Tehachapi was the most hospitable place on the trail so far. We only stuck our thumb out once yet had 3 rides around town as people would come up to us and ask if we needed a hitch. Everyone seemed to like having us there – which, as our ride back to the trail said, makes sense as we make up a huge amount of business in a time when the town is very quiet.
We stopped at a German bakery and then a trail angel’s house called Wit’s End to pick up our new shoes. They feel great, yet it’s crazy how brutal we’ve been to our shoes. Joal’s shoes has lost all of the tread at the front whilst Jenny’s had no bounce left in them at all. We’re hoping that the change will mean our feet and knees start feeling better again.
We headed back to the trail head by about 4 pm ready to night hike 17 miles to the next water. This stretch has a lot of 20 mile plus carries including a 40 mile stretch between natural water sources.
Wind and heat
As we started to climb the mountain we realised why they’d built a wind farm on this ridge. The wind was phenomenal and after 4 miles we got caught in some pretty sketchy weather. We met the British couple, Blunt and Emily, up here who had decided to go back down, and Paige hit the ground twice due to the force of the wind combined with the weight of her pack. This is the most unsafe we’ve felt in trail, and we were stuck on a hill as the wind got stronger. After 20 minutes of debating, we came off the trail slightly and took shelter in a valley nearby. The wind was still very strong so we weren’t able to put our tents up. There also wasn’t a lot of room so we slept head to toe all the way down the valley bed in just our sleeping bags. Blunty and Emily cheered us all up by putting James Blunt’s Back to Bedlam album on and we had a mini sing along.
By the morning the wind died down and we were able to carry on. The good news is we still had enough food and water that even with this set back we still had a healthy surplus between the group. What also filled us with relief was that the group made the right decision last night by not pushing on. This should mean that if we stick with this group we’ll be making good decisions for the Sierra section of the trail which will have snow and river crossings.
The heat meant that we had to employ the tactic of night hiking again and taking siestas during the day. This meant waking up at 3 am, doing a few hours in the dark before sunrise at 5.45, and then hiking till 11.30. From here we slept under the shade of a tree before waking up at 3.30 pm to continue. Because of this we’re both pretty tired as we are out of rhythm. Another thing you need to look out for when sleeping under trees are what thru-hikers call “widow makers “. These are dead branches that could fall and crush you.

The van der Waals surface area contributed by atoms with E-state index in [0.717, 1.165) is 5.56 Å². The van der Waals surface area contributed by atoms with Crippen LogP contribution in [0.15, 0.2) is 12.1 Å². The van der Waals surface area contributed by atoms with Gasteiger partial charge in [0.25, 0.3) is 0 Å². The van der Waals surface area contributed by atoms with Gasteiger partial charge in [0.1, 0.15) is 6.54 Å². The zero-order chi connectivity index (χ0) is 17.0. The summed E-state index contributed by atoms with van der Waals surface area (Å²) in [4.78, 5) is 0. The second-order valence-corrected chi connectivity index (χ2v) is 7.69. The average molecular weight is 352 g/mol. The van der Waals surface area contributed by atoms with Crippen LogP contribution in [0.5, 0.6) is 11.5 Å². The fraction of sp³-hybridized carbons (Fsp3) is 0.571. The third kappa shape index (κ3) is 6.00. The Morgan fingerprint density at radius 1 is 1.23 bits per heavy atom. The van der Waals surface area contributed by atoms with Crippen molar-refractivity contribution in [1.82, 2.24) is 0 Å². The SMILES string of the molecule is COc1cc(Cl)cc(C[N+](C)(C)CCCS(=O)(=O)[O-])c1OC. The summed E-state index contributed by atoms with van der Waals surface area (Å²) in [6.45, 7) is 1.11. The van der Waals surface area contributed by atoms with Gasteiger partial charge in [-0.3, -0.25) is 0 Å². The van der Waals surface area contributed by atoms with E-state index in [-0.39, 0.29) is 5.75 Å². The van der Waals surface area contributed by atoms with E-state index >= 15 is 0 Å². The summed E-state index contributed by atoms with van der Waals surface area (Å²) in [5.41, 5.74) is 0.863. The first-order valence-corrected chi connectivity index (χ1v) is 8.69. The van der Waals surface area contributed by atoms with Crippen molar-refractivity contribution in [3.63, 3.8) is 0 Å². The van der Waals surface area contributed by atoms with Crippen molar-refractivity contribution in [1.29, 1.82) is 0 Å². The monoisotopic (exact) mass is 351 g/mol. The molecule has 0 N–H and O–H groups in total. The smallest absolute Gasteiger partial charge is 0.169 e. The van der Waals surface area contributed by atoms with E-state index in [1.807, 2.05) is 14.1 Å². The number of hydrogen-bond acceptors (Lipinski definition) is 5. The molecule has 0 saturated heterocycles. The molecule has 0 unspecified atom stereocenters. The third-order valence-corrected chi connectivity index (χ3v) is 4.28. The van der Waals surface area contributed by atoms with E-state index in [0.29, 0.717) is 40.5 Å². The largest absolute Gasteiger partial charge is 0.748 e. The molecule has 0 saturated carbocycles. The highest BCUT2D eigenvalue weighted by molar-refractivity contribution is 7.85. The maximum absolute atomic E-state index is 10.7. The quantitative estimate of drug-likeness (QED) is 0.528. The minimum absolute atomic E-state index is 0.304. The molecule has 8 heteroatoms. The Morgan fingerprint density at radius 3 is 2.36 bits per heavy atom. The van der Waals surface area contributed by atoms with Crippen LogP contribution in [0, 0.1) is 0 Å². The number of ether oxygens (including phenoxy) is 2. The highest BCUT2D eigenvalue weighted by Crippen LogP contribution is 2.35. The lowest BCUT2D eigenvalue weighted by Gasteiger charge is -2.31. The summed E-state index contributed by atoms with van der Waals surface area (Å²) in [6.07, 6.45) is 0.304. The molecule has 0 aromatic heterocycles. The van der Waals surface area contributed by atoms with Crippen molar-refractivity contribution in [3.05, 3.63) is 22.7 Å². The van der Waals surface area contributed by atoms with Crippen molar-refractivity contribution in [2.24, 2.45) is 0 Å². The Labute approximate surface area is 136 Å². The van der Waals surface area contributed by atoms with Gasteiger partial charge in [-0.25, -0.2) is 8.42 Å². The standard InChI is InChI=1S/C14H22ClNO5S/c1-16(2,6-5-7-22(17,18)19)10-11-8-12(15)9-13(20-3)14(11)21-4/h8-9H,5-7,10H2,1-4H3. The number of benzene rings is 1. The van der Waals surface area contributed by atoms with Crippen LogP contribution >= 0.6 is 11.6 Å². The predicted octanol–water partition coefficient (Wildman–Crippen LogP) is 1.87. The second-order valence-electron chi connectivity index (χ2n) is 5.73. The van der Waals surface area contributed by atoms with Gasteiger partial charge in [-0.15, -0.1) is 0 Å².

Whilst night hiking we saw a mountain lion for the first time. This is a pretty rare sighting as they only really come out at night. We only found this out a couple days later when we ran into some lovely ladies who confirmed it wasn’t a bob cat based because it had a long tail.
This sighting was pretty scary as they hunt at night and we’d heard the sad news about two bikers who had been hurt in Washington just a few weeks before. Luckily this one didn’t want to have anything to do with us and slunk off. Once the sun came up we also had more encounters with rattlesnakes. As we left the desert it seemed like it was throwing everything at us. We even had a mini tornado go past us whilst we were taking a siesta which caused a lot of commotion as our socks and shoes flew all over the place.
After a few dry days filled with desert and Joshua trees we arrived at Walker Pass. Here we met Coppertone again, which means we’ve now seen this trail angel 4 times in 4 weeks as he has been travelling up the PCT at the same speed as us, handing out root beer floats. This was his last stop on the trail so we wished him well on his next adventure which is to hike the Colorado Trail.
From Walker Pass we hitched into Lake Isabella to resupply for the final 3 days, along with grabbing some much needed calories at a pizza joint. Whilst the town was nice, it was a 40 minute hitch each way and the town was very spread out, making it harder to get around without a car. We were lucky enough to get a hitch within 30 seconds both ways with some lovely guys, but some of those we were hiking with were not as lucky.
When we got back on trail we had a couple of steep climbs out of Walker Pass. Both days involved a more than 5000 ft of climbing but we’ve gotten much stronger so they didn’t phase us as much. During these days we’ve also been catching glimpses of the Sierras which is filling us with excitement and apprehension.
On our final day before we hit Kennedy Meadows we followed a river full of glacial melt. This was one of the prettiest spots we’ve hit on the PCT so far and made for a great swim. After a few more miles we were on the way into Kennedy Meadows! As we got to the general store all the hikers there clapped us in which felt awesome!
Kennedy Meadows marks the end of the desert section and also takes us to mile 700. For us this means adapting to a new environment. The Sierra section is about 300 miles long but covers the highest elevation in continental USA (Mt Whitney). There are a lot of steep climbs and we’ll also have to get used to crossing river and snow.
New gear for the next section
Our gear also is being switched out. Due to bears in the area, Jenny and I legally need a bear canister to enter this area, and both weigh about a kilo. We will also be carrying an ice axe and micro spikes for the snow. Finally, Joal’s bag is on its last legs so this will need to be replaced.
In Kennedy we’ll spend a day resting up before we head out. Some celebrations are in order!